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Green or Not? EU Intends to Include Nuclear Energy and Natural Gas as "Green Investments"
2022-01-26   |  Editor:et_editor  |  159 Numbers

Can natural gas and nuclear energy be considered green energy? Regarding the question of whether nuclear energy is green energy, there are divergent opinions from all sectors, and there is no unanimous answer thus far. However, after a year of controversy, the European Union is formulating relevant plans to list natural gas and nuclear energy as "green investment targets." Although the draft resolution is divisive, if passed, nuclear energy will have a chance to rise again in the EU.

The European Commission will propose relevant regulations this month (January) to decide whether to include natural gas and nuclear energy in the EU’s "Sustainable Finance Taxonomy."

Economic activities in the Sustainable Finance Taxonomy must meet relevant environmental standards before they can be classified as green investment targets. The goal of this policy is to attract more private capital investment while also preventing companies or investors from exaggerating their environmental activism. In addition, as long as an investment target is included in the Sustainable Finance Taxonomy, there it is also the possibility of receiving more subsidies.

Therefore, "what can be included in the Sustainable Financial Taxonomy” has become the focus of attention. According to Reuters, the European Commission is planning to include nuclear energy projects, but there are also some provisos including requiring investment projects to list plans, funding, and sites for the placement of radioactive waste while and construction permits must be obtained by 2045.

It is worth noting that natural gas power plants are also included but carbon dioxide equivalent emissions must be less than 270 grams per kilowatt-hour (kWh), construction permits must be obtained before December 31, 2030, and there must be plans to switch to low-carbon gas by the end of 2035 in order to receive a green investment mark.

These decisions seem to run counter to the public's definition of "green energy" but Reuters reported that the reason the EU decided to put green marks on these two energy sources is because nuclear power and gas-fired power generation are "transitional" energy sources. Although they are not entirely sustainable or renewable energy, emissions are low and pollution generated is on par with the overall energy industry.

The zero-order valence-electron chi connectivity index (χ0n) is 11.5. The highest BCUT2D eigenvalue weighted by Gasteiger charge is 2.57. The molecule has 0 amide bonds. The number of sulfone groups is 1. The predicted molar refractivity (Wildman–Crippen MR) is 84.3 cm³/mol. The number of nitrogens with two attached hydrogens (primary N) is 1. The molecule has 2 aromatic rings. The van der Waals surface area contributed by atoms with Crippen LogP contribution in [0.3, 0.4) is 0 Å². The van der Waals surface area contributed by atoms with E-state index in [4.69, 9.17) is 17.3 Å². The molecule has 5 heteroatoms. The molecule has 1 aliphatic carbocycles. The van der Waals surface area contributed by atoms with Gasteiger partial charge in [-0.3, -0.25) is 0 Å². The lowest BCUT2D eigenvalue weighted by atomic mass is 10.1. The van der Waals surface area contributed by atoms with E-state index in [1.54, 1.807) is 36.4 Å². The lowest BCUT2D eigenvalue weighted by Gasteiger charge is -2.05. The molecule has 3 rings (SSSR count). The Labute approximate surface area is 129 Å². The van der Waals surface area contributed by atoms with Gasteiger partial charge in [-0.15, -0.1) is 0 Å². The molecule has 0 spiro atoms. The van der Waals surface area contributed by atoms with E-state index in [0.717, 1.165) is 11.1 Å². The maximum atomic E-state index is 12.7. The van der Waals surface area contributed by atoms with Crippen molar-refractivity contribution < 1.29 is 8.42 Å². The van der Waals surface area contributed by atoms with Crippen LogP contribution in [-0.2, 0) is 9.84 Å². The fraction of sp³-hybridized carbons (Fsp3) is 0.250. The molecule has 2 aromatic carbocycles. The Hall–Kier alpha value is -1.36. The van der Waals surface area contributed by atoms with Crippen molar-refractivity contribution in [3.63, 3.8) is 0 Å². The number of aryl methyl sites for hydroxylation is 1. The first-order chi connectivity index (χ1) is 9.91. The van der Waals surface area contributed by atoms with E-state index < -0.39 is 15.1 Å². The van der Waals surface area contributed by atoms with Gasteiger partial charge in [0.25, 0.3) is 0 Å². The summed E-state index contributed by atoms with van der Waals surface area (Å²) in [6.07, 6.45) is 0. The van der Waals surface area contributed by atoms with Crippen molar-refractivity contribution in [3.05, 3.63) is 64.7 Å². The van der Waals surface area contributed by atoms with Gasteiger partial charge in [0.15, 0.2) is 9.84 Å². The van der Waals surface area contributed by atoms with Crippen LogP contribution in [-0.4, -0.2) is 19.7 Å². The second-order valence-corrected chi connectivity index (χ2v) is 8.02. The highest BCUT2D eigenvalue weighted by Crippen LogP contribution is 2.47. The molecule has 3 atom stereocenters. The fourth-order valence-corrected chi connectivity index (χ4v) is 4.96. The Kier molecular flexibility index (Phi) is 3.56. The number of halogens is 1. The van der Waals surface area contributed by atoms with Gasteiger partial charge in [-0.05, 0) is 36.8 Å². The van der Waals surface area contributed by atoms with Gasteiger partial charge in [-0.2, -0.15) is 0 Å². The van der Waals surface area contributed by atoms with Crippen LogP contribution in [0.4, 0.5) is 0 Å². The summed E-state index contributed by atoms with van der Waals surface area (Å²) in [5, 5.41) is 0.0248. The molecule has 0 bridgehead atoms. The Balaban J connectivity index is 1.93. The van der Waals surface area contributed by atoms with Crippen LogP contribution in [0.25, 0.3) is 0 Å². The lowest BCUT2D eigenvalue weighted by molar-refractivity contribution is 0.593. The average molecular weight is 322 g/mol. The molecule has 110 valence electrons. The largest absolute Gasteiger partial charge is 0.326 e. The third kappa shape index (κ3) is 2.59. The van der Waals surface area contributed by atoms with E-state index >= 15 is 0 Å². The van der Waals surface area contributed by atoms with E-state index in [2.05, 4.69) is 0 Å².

Therefore, in this context, it is actually necessary to include these solutions that are not completely green at first glance. In addition, not every nuclear energy and natural gas project is a green investment target since "strict thresholds" have been set. In the future, the EU and a group of experts will review this draft resolution. Any changes are possible before it is announced in late January but once it is announced and most of the member states and the European Parliament have voted in agreement, then this will be the policy of the EU after 2023.

In the past year, EU countries have been arguing about whether nuclear energy is green energy. Austria, Germany, Luxembourg and other countries have opposed nuclear power, and Germany has not looked back on the road to a non-nuclear homeland. However, EU countries including the Czech Republic, Finland, and France believe that nuclear power is the secret recipe for reducing carbon dioxide emissions. Although France will halve the use of nuclear energy in the next few years, 70% of its electricity currently comes from nuclear energy.

German Federal Minister of the Environment, Nature Conservation, Nuclear Safety, and Consumer Protection, Steffi Lemke believes that this proposal is fundamentally "greatly wrong" and added that nuclear energy may cause environmental disasters and create large amounts of nuclear waste. Lemke stated bluntly, this is merely helping to "greenwash" nuclear power and dilute other sustainable technologies.

Another environmental group also pointed out, although carbon dioxide emissions from gas-fired power generation are half that of coal-fired power generation, it is more important to pay attention to methane leakage from natural gas equipment. Methane is a more serious greenhouse gas than carbon dioxide. An EU consultant further indicated previously that the carbon dioxide equivalent emission limit should be set at 100 grams per kilowatt-hour (kWh). Co-chair of the Greens-European Free Alliance Philippe Lamberts stated, as the primary market for sustainable finance the EU will endanger its credibility if this policy passes. 

(Image:Flickr/Jeanne Menjoulet CC BY 2.0)